Updated: 3:17 p.m.
Fifteen Democrats running for president will appear on Minnesota’s March 3 primary ballot — far beyond the single name on the Republican side and creating the likelihood some candidates will be options after they’ve ended their bids.
Minnesota votes on Super Tuesday along with more than a dozen other states in the first multi-state showdown of the nomination season. The field could very well shrink in February as Iowa, New Hampshire, South Carolina and Nevada play their traditional early roles.
By Minnesota law, the names are locked in. But people who had cast a ballot as early as Jan. 17 through the absentee process will have a chance to replace their ballot if they act quickly enough.
The candidates on Minnesota’s Democratic ballot are:
Home-state Sen. Amy Klobuchar
Entrepreneur Andrew Yang
Vermont Sen. Bernie Sanders
New Jersey Sen. Cory Booker
Former Massachusetts Gov. Deval Patrick
Massachusetts Sen. Elizabeth Warren
Former Vice President Joe Biden
Former Maryland Rep. John Delany
Former Housing and Urban Development Secretary Julian Castro
Author Marianne Williamson
Colorado Sen. Michael Bennet
Former New York City Mayor Michael Bloomberg
South Bend, Ind. Mayor Pete Buttigieg
Businessman Tom Steyer
Hawaii Rep. Tulsi Gabbard
Minnesota DFL Party Chair Ken Martin said he expects an active race for support in Minnesota, from advertising to canvassing to appearances by the candidates.
Minnesota has the longest streak of backing Democrats for the White House. But Martin said it could be up-for-grabs in both the primary and the general election, which makes it somewhat unique on the map.
The fulsome DFL’s ballot stands in contrast to the Minnesota Republican ballot, where President Trump grabbed the sole spot. The party will allow for write-ins but candidates must get additional signoff to have votes counted specifically for them.
The exclusion of other GOP candidates has sparked a court challenge that is still pending. Erick Kaardal, the attorney for two Republican plaintiffs in the case, said he isn’t satisfied with the Democratic roster either because some declared candidates were left off.
“This is a very stupid system and it is unconstitutional because political party chairs shouldn’t be in control of who is on the presidential primary ballot,” Kaardal said.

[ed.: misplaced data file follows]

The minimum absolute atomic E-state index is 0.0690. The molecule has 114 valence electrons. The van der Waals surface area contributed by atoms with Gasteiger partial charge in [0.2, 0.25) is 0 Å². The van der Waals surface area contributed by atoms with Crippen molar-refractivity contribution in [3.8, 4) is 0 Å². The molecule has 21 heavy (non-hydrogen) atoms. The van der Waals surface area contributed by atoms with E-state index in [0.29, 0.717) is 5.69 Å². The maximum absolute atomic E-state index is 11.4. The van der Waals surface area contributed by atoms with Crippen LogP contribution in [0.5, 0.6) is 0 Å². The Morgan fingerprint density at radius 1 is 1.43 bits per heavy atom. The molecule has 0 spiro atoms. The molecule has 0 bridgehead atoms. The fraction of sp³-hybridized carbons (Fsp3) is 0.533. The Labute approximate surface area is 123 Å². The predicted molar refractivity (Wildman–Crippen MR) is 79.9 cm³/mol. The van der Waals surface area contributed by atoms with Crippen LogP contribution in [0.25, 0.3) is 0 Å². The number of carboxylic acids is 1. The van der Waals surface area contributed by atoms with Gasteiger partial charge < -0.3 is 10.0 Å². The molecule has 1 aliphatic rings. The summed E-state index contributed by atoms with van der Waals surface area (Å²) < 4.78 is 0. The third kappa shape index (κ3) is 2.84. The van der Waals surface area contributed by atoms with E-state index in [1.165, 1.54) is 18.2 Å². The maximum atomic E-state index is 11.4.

An order Tuesday signed by Chief Justice Lorie S. Gildea set oral arguments in the case for Jan. 9. The court said briefs from Secretary of State Steve Simon, the state Republican Party and “if he chooses to do so, President Donald J. Trump,” must be filed by New Year’s Eve or sooner.
That leaves little time between the court hearing and the commencement of voting in Minnesota.
Ballots will be printed in the coming weeks to accommodate the start of absentee and early in-person voting. Minnesota’s Jan. 17 kickoff makes it the first place where 2020 votes will be cast even if they aren’t counted until many weeks later.
The primary replaces the presidential preference ballots that were formerly distributed at precinct caucuses. The votes will determine delegate allocation for the candidates as they head toward national party conventions.
Voters can cast a ballot in only one party’s primary and must attest that they generally agree with that party’s principles. Which party ballot they choose will be a matter of record that is turned over to the political parties, but not to the public at large. That’s led to some concern about privacy in a state with no formal party registration.
Martin said his party will use the information closely to better target its messaging in the general election.
“We’ll use that to organize, to turn people out and identify them as Democratic voters and work with them to get them engaged in our contest moving forward,” Martin said, adding that having the Republican list, too, will help the party refine its voter contacts in the final sprint.
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